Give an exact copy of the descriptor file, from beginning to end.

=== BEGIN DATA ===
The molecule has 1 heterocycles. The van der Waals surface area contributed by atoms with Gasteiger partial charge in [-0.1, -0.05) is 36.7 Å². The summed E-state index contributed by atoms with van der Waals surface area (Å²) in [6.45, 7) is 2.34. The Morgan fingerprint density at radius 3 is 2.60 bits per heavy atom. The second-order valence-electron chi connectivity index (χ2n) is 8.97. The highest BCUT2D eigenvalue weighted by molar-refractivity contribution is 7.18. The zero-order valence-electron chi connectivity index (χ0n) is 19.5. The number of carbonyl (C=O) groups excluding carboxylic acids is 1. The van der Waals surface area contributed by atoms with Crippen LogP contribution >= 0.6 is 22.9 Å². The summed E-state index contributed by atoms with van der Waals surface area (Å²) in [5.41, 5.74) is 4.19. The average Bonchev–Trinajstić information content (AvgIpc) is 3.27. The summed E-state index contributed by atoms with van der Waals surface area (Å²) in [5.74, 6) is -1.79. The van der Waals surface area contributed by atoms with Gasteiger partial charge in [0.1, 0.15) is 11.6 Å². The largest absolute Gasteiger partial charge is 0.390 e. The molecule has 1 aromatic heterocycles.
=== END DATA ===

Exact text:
The molecule has 1 heterocycles. The van der Waals surface area contributed by atoms with Gasteiger partial charge in [-0.1, -0.05) is 36.7 Å². The summed E-state index contributed by atoms with van der Waals surface area (Å²) in [6.45, 7) is 2.34. The Morgan fingerprint density at radius 3 is 2.60 bits per heavy atom. The second-order valence-electron chi connectivity index (χ2n) is 8.97. The highest BCUT2D eigenvalue weighted by molar-refractivity contribution is 7.18. The zero-order valence-electron chi connectivity index (χ0n) is 19.5. The number of carbonyl (C=O) groups excluding carboxylic acids is 1. The van der Waals surface area contributed by atoms with Crippen LogP contribution >= 0.6 is 22.9 Å². The summed E-state index contributed by atoms with van der Waals surface area (Å²) in [5.41, 5.74) is 4.19. The average Bonchev–Trinajstić information content (AvgIpc) is 3.27. The summed E-state index contributed by atoms with van der Waals surface area (Å²) in [5.74, 6) is -1.79. The van der Waals surface area contributed by atoms with Gasteiger partial charge in [0.1, 0.15) is 11.6 Å². The largest absolute Gasteiger partial charge is 0.390 e. The molecule has 1 aromatic heterocycles.